As a student at the Warburg Institute, you will have access to the best resources for the study of cultural, intellectual and visual history in London. Unparalleled staff contact hours are combined with access to the Institute's collections, including the Warburg Library, with its unique cataloguing system specifically designed to aid research, and which is classified as one of the '20 Libraries that Changed the World'. 

Through the Institute’s research projects, fellowship programmes and events, and its informal collegiate atmosphere, students have extensive opportunities for networking with an international community of scholars, which significantly enriches the learning experience and can provide ideal connections for the future careers.

Studying in Bloomsbury at the centre of an academic and cultural hub, students also benefit from visits and training sessions at neighbouring institutions including the British Museum, the Government Art Collection, the Wellcome Trust and the British Library, and further afield the V&A, the Dulwich Picture Gallery, the National Portrait Gallery and the Courtauld Gallery.  

The Warburg Institute has a range of full fee bursaries available to both home/EU and international students. The Institute also has an excellent record in securing external funding, and is happy to work with prospective students on funding applications.

Many Warburg alumni have gone on to pursue PhD study at the Institute or other Universities and cultural institutions across the globe including the Ashmolean Museum, Oxford, the Bayerische Akademie, the National Library, Argentina and Universities of Cambridge, Copenhagen, Notre Dame (US), Padua, UCL, La Sapienza (Rome), Warwick, York and Yeshiva (New York). Discover what some Warburg alumna have gone on to do on our blog.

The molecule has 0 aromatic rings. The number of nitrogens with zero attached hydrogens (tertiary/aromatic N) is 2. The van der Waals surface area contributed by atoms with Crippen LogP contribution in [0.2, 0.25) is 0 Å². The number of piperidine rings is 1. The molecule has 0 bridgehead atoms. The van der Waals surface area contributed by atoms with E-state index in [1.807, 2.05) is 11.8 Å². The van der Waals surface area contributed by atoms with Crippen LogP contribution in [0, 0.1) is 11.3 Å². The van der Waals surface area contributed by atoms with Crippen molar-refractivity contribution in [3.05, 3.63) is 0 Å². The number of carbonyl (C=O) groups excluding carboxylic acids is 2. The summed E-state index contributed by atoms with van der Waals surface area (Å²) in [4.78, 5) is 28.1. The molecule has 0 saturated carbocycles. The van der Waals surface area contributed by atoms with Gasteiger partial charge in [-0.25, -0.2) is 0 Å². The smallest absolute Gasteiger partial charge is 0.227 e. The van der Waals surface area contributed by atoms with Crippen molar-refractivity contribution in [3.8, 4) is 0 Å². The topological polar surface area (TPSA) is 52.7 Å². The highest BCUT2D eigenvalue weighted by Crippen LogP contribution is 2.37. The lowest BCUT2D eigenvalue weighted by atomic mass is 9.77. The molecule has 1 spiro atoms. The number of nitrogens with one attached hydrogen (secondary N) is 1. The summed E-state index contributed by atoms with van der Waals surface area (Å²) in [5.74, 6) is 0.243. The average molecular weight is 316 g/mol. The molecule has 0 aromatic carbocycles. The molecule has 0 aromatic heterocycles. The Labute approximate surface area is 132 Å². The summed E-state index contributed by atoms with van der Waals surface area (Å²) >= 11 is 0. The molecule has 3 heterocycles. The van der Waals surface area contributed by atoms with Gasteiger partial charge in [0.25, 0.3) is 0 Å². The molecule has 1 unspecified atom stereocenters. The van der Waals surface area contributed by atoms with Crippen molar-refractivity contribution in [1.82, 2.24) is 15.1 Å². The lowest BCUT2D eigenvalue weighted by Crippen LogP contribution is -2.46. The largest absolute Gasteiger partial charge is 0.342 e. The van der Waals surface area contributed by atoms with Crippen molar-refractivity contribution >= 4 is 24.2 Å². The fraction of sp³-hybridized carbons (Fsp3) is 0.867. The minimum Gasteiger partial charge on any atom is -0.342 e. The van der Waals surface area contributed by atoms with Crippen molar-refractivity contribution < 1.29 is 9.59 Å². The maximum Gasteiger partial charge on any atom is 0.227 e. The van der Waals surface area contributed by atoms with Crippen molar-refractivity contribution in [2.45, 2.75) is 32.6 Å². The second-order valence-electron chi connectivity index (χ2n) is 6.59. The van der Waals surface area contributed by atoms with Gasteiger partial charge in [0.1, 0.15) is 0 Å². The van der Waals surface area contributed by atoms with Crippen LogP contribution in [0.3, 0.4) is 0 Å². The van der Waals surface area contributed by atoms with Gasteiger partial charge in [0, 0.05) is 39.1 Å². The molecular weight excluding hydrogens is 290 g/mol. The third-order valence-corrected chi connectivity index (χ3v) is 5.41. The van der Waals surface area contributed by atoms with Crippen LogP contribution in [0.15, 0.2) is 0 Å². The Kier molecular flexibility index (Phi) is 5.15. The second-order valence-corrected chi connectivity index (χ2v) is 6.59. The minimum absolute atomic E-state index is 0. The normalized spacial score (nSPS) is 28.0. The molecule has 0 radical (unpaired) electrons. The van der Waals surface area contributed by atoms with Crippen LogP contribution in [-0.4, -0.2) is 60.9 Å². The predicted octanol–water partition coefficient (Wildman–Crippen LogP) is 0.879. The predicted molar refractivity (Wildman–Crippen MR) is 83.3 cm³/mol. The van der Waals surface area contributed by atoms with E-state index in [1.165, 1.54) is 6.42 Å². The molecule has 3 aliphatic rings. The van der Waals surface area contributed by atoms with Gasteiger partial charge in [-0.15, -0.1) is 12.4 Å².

students look at maps

Teaching and Learning

Modules are taught by academics at The Warburg Institute. While the temporal and conceptual anchor of the MA is the Renaissance, its overall scope stretches from the medieval era to modernity. It emphasises the history of philosophy, ethics, religion and politics along with the cultural, intellectual, and visual dimensions of civilisations, both drawing on and foregrounding the interdisciplinary strengths of the Institute.

All students take three core modules and two option modules. The core module on Language and Palaeographical Studies includes training at all levels in a range of languages which can include French, German, Italian and Latin.  Finally, students have the opportunity to conduct an independent research project through the dissertation, which is completed in the summer term under the guidance of a supervisor from The Warburg.